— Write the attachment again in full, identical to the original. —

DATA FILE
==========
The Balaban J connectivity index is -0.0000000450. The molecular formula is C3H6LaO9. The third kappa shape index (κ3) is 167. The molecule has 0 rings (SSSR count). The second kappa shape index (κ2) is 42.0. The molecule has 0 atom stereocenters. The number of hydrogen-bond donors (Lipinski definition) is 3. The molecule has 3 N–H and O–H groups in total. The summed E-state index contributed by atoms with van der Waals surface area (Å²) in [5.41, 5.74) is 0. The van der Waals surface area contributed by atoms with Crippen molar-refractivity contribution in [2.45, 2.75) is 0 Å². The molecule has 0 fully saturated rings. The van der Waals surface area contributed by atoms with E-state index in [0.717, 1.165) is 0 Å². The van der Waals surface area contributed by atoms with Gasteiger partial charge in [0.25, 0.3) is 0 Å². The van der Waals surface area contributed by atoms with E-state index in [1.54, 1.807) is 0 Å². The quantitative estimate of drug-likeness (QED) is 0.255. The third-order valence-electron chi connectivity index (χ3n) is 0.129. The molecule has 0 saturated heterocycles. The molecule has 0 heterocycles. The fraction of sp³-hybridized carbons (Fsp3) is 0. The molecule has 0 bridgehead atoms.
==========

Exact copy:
The Balaban J connectivity index is -0.0000000450. The molecular formula is C3H6LaO9. The third kappa shape index (κ3) is 167. The molecule has 0 rings (SSSR count). The second kappa shape index (κ2) is 42.0. The molecule has 0 atom stereocenters. The number of hydrogen-bond donors (Lipinski definition) is 3. The molecule has 3 N–H and O–H groups in total. The summed E-state index contributed by atoms with van der Waals surface area (Å²) in [5.41, 5.74) is 0. The van der Waals surface area contributed by atoms with Crippen molar-refractivity contribution in [2.45, 2.75) is 0 Å². The molecule has 0 fully saturated rings. The van der Waals surface area contributed by atoms with E-state index in [0.717, 1.165) is 0 Å². The van der Waals surface area contributed by atoms with Gasteiger partial charge in [0.25, 0.3) is 0 Å². The van der Waals surface area contributed by atoms with E-state index in [1.54, 1.807) is 0 Å². The quantitative estimate of drug-likeness (QED) is 0.255. The third-order valence-electron chi connectivity index (χ3n) is 0.129. The molecule has 0 saturated heterocycles. The molecule has 0 heterocycles. The fraction of sp³-hybridized carbons (Fsp3) is 0. The molecule has 0 bridgehead atoms.